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Sumio Sugano / Professor / Division of Biosciences
Department of Computational Biology and Medical Sciences / / Genome Science, Transcriptome Analysis, Medical Genomics
http://ssmgs.net/lab/

Career Summary
1978: Bachelor of Medicine, Tokyo Medical and Dental University
1982: Doctor of Medical Science, University of Tokyo
1982: Post doctoral fellow, Department of Virology, Institute of Medical Science, University of Tokyo
1983: Assistant Professor, Department of Virology, Institute of Medical Science, University of Tokyo
1992: Associate Professor, Department of Virology, Institute of Medical Science, University of Tokyo
2000: Associate Professor, Human Genome Center, Institute of Medical Science, University of Tokyo
2004: Professor at Department of Medical Genome Sciences, Graduate School of Frontier Sciences, The University of Tokyo

Educational Activities
Graduate school:Advanced Medical Genomics, Introduction of Medicine and Medical Ethics
Research Activities
1978-1990:Tumor Virus and Oncogene (see Literatures 1) and 2) )
1990-present:Genome Science, Transcriptome Analysis, Medical Genomics ( 3) to 5) )
Literature
1) Sugano, S., Yamaguchi, N. Two classes of transformation-deficient, immortalization-positive simian virus 40 mutants constructed by making three-base insertions in the T antigen gene. J. Virol. 52: 884-891, 1984.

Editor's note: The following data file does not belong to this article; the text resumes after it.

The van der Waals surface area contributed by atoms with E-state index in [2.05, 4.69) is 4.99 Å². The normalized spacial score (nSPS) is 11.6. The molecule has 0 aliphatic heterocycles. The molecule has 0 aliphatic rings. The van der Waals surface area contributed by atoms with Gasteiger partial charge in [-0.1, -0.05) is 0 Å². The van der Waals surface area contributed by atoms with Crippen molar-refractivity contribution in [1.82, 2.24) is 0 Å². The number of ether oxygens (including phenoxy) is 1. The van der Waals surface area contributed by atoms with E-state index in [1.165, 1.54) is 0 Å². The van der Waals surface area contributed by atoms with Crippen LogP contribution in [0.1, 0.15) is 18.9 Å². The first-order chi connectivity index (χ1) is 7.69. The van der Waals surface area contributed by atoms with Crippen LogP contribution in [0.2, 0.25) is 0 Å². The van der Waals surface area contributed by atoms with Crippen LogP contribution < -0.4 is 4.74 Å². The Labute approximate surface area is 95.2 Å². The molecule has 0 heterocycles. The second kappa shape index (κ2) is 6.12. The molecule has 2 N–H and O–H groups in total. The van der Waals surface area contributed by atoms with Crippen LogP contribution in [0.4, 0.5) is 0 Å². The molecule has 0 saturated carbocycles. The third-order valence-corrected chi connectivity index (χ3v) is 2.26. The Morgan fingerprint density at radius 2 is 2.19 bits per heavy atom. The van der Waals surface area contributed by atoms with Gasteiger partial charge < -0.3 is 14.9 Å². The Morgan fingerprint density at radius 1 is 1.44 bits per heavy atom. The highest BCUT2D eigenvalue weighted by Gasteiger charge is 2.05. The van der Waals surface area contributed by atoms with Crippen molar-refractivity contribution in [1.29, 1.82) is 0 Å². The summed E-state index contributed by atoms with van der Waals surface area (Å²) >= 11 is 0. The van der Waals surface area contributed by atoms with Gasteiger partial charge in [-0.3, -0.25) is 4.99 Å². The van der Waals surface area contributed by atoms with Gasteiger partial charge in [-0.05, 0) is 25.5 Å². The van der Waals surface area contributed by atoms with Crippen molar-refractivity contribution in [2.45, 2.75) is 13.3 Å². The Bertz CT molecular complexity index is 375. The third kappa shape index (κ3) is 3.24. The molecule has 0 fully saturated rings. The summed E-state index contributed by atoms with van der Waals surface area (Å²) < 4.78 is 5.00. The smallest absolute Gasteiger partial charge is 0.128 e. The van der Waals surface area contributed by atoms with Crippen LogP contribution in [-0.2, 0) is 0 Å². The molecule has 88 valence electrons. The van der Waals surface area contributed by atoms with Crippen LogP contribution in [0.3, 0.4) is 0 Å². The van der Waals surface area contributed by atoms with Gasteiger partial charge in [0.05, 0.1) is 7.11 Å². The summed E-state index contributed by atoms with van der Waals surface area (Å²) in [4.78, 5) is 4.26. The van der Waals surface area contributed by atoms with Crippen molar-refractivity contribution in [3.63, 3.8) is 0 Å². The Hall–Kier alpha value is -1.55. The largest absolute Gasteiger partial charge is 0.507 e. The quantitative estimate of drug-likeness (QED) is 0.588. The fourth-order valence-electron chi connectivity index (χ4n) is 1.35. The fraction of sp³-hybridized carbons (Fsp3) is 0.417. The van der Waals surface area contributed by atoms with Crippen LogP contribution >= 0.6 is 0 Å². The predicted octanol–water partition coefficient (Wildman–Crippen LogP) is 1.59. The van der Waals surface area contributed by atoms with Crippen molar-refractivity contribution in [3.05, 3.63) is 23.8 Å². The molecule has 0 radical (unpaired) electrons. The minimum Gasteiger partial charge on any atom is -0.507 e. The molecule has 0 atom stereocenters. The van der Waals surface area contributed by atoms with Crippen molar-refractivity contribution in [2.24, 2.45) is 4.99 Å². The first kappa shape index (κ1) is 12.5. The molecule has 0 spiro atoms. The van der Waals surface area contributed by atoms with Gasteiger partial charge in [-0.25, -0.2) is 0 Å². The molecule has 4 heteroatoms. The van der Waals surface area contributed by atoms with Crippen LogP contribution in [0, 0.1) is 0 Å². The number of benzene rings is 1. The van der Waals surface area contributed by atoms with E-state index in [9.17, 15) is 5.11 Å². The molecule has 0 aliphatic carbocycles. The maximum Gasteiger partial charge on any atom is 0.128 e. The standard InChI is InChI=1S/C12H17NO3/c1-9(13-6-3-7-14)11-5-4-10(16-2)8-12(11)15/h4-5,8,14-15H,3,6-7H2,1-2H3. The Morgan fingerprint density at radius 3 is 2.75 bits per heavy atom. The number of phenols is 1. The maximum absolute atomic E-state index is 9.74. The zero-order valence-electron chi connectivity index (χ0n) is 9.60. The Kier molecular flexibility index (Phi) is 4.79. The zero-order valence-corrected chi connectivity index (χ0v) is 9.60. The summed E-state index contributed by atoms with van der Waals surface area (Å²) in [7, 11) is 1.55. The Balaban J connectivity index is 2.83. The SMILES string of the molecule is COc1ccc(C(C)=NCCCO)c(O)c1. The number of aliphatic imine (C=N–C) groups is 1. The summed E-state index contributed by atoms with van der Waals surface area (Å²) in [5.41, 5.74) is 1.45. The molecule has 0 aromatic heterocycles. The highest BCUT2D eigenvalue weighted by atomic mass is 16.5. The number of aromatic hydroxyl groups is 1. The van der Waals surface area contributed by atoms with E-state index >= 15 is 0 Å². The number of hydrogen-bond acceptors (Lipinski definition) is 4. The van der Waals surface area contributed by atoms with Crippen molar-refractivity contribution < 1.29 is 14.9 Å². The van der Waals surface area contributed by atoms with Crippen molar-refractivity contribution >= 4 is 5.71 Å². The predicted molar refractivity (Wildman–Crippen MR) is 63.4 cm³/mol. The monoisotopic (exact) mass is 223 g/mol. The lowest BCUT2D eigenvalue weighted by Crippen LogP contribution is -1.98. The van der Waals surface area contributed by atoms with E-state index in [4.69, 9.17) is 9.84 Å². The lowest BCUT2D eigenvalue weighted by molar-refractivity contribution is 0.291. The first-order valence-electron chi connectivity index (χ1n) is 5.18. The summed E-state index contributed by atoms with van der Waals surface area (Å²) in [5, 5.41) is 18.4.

2) Sugano, S., Stoeckle, M. Y., Hanafusa, H. Transformation by Rous sarcoma virus induces a novel gene with homology to a mitogenic platelet protein. Cell 49: 321-328, 1987.
3) Maruyama, K., Sugano, S. Oligo-capping: a simple method to replace the cap structure of eukaryotic mRNAs with oligoribonucleotides. Gene 138: 171-174, 1994.
4) Suzuki, Y., Yoshitomo, K., Maruyama, K., Suyama A., Sugano, S. Construction and characterization of a full length-enriched and a 5f -end-enriched cDNA library. Gene 200: 149-156, 1997.
5) Ota T et al. Complete sequencing and characterization of 21,243 full-length human cDNAs. Nat Genet. 36:40-45, 2004

Other Activities
Council of Human Genome Organization (HUGO)
Council of Japan Society of Gene Therapy
Member of Japanese Cancer Association
Member of The Molecular Biology Society of Japan
Member of The Japan Society of Human Genetics
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Future Plan
Currently, the strength of our lab is in the analysis of transcripts, RNAs that are transcribed from genome. I wish to use this strength to characterize and understand human diseases.

Messages to Students
Japanese speaking and listening abilities can make your social life in Japan much easier. Enjoy Japan, as you enjoy science.
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